A former temporary employee with an educational charity reports on her time in the customer services call centre.
One summer in the last few years, I worked for a customer services call centre for a large education charity in Manchester. I applied for the job because I was new to the city, and I was scooped up quickly as one of the hundreds of seasonal workers funnelled into the organisation during their busy summer months.
Before I started, I spoke to a friend who had worked there in the past, and she said that the job was essentially sleepwalking. We were given a week of training on the systems and the basic information we would be asked by customers, and after that it was made as easy and standardised as possible by the army of managers patrolling the aisles. The temps came from all walks of life – we were far more diverse in age, gender and race than the permanent staff or managers. There were students filling time over summer, recent mothers re-entering the workforce, migrants who were only allowed to work for a couple of months per year, people with health problems that had kept them out of permanent work. We were brought together into rooms that held up to eighty or so people in well-ordered rows, trained in batches like buns in the oven at Greggs. Our differences were largely nullified by the regimentation of the work. The admin was processualised and de-skilled, the calls scripted, and the turnover of workers high.
All the temps were started on a rolling contract that lasted only a couple of weeks, so the management could easily drop any staff who weren’t being awarded ‘5 stars’ in the end-of-call customer surveys. One colleague pestered me continually through the second week to ask why he hadn’t heard back about his contract extension, until eventually he just got the hint – systematised silence felt like a particularly insidious way of sacking people who didn’t make the grade. My contract was extended multiple times, but the prospect of having to return to unemployment was always just around the corner, and in total I was there only a few months. Rare permanent contracts were dangled like prizes to encourage us to work harder, but most people didn’t go for them – either we were moving on soon anyway, or we didn’t enjoy the work enough to compete for it.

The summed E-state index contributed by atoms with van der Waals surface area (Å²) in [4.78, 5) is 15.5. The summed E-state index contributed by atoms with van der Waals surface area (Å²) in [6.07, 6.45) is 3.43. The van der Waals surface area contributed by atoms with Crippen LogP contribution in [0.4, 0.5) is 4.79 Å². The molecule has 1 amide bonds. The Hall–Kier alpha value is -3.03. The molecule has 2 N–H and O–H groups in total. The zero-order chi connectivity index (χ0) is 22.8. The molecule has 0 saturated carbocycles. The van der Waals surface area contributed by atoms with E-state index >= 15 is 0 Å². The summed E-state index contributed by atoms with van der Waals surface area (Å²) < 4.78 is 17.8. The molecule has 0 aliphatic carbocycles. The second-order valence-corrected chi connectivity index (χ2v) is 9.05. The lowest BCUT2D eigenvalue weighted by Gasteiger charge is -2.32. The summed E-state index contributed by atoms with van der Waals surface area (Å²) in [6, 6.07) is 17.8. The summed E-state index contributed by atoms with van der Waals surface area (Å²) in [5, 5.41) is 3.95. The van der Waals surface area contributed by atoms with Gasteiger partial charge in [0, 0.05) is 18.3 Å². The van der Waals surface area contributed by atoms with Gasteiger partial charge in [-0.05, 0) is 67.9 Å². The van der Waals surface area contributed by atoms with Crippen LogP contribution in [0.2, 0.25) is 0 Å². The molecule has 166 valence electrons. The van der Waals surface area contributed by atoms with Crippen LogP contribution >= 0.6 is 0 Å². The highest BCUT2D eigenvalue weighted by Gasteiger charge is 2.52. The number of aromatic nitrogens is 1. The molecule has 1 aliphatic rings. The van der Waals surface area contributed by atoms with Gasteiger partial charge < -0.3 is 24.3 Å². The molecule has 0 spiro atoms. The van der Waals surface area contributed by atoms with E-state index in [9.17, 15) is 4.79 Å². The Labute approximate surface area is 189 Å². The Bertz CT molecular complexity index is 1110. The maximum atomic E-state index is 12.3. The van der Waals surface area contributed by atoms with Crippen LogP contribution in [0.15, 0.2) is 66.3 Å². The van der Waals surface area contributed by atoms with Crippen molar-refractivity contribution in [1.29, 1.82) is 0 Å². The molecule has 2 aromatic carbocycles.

Speaking to people on the phones could either be the best or the worst part of my day depending how furious they were. I got satisfaction from breaking character and genuinely trying to help people, but my lack of training and power meant I couldn’t resolve everyone’s issues. Once, I had an angry teacher threatening legal action against the organisation and I had to remind him that I was a temp worker with no power to fix his problem (which, of course, I shouldn’t have said). Meanwhile, my managers, also presumably feeling like cogs in a much larger machine, shook their heads when I asked if I could pass his complaint on to them.